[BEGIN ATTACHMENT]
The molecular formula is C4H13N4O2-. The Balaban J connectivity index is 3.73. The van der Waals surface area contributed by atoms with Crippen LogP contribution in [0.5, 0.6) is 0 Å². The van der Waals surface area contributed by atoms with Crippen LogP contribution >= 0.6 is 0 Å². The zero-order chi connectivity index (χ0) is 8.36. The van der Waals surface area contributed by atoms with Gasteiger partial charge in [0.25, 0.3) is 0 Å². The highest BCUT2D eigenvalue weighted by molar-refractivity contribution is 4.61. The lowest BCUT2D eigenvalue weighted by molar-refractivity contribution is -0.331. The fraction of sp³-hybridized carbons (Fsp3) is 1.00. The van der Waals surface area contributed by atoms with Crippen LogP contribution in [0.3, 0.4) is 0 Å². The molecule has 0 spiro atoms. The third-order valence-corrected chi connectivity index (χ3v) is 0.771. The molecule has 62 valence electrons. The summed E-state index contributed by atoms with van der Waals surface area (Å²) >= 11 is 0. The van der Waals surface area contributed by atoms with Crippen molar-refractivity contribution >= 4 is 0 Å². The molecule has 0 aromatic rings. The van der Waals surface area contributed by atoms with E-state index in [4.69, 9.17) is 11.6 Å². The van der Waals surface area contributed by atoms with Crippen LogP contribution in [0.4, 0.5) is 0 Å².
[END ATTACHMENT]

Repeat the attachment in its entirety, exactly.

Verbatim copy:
The molecular formula is C4H13N4O2-. The Balaban J connectivity index is 3.73. The van der Waals surface area contributed by atoms with Crippen LogP contribution in [0.5, 0.6) is 0 Å². The van der Waals surface area contributed by atoms with Crippen LogP contribution >= 0.6 is 0 Å². The zero-order chi connectivity index (χ0) is 8.36. The van der Waals surface area contributed by atoms with Gasteiger partial charge in [0.25, 0.3) is 0 Å². The highest BCUT2D eigenvalue weighted by molar-refractivity contribution is 4.61. The lowest BCUT2D eigenvalue weighted by molar-refractivity contribution is -0.331. The fraction of sp³-hybridized carbons (Fsp3) is 1.00. The van der Waals surface area contributed by atoms with Crippen LogP contribution in [0.3, 0.4) is 0 Å². The molecule has 0 spiro atoms. The third-order valence-corrected chi connectivity index (χ3v) is 0.771. The molecule has 62 valence electrons. The summed E-state index contributed by atoms with van der Waals surface area (Å²) >= 11 is 0. The van der Waals surface area contributed by atoms with Crippen molar-refractivity contribution >= 4 is 0 Å². The molecule has 0 aromatic rings. The van der Waals surface area contributed by atoms with E-state index in [4.69, 9.17) is 11.6 Å². The van der Waals surface area contributed by atoms with Crippen LogP contribution in [0.4, 0.5) is 0 Å².